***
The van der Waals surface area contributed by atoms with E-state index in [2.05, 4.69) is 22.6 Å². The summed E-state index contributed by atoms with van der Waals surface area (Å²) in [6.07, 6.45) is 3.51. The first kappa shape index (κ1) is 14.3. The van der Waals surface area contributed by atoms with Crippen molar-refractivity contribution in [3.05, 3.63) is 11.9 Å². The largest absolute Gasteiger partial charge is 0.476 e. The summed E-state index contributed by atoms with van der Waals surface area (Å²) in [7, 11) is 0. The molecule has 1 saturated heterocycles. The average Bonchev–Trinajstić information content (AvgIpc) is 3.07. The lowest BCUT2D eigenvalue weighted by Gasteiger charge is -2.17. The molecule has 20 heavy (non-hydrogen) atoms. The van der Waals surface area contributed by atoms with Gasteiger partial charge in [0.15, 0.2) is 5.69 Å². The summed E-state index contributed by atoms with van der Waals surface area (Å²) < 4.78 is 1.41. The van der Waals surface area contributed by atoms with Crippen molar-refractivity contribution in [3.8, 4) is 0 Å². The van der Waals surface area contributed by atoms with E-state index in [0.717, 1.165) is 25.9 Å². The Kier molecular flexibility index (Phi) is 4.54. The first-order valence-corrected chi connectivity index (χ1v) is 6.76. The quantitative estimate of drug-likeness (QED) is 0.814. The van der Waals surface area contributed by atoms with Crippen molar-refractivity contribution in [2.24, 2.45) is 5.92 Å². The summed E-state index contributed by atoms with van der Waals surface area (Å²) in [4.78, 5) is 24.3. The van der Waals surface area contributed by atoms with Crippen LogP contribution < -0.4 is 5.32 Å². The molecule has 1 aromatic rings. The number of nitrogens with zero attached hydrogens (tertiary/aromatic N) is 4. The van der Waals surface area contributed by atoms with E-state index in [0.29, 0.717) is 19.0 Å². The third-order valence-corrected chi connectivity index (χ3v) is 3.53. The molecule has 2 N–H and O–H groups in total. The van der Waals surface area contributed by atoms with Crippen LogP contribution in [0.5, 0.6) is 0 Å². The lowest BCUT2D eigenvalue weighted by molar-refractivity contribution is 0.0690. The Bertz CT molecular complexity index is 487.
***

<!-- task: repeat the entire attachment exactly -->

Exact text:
The van der Waals surface area contributed by atoms with E-state index in [2.05, 4.69) is 22.6 Å². The summed E-state index contributed by atoms with van der Waals surface area (Å²) in [6.07, 6.45) is 3.51. The first kappa shape index (κ1) is 14.3. The van der Waals surface area contributed by atoms with Crippen molar-refractivity contribution in [3.05, 3.63) is 11.9 Å². The largest absolute Gasteiger partial charge is 0.476 e. The summed E-state index contributed by atoms with van der Waals surface area (Å²) in [7, 11) is 0. The molecule has 1 saturated heterocycles. The average Bonchev–Trinajstić information content (AvgIpc) is 3.07. The lowest BCUT2D eigenvalue weighted by Gasteiger charge is -2.17. The molecule has 20 heavy (non-hydrogen) atoms. The van der Waals surface area contributed by atoms with Gasteiger partial charge in [0.15, 0.2) is 5.69 Å². The summed E-state index contributed by atoms with van der Waals surface area (Å²) < 4.78 is 1.41. The van der Waals surface area contributed by atoms with Crippen molar-refractivity contribution in [3.8, 4) is 0 Å². The van der Waals surface area contributed by atoms with E-state index in [0.717, 1.165) is 25.9 Å². The Kier molecular flexibility index (Phi) is 4.54. The first-order valence-corrected chi connectivity index (χ1v) is 6.76. The quantitative estimate of drug-likeness (QED) is 0.814. The van der Waals surface area contributed by atoms with Crippen molar-refractivity contribution in [2.24, 2.45) is 5.92 Å². The summed E-state index contributed by atoms with van der Waals surface area (Å²) in [4.78, 5) is 24.3. The van der Waals surface area contributed by atoms with Crippen LogP contribution < -0.4 is 5.32 Å². The molecule has 1 aromatic rings. The number of nitrogens with zero attached hydrogens (tertiary/aromatic N) is 4. The van der Waals surface area contributed by atoms with E-state index in [0.29, 0.717) is 19.0 Å². The third-order valence-corrected chi connectivity index (χ3v) is 3.53. The molecule has 2 N–H and O–H groups in total. The van der Waals surface area contributed by atoms with Crippen LogP contribution in [0.5, 0.6) is 0 Å². The lowest BCUT2D eigenvalue weighted by molar-refractivity contribution is 0.0690. The Bertz CT molecular complexity index is 487.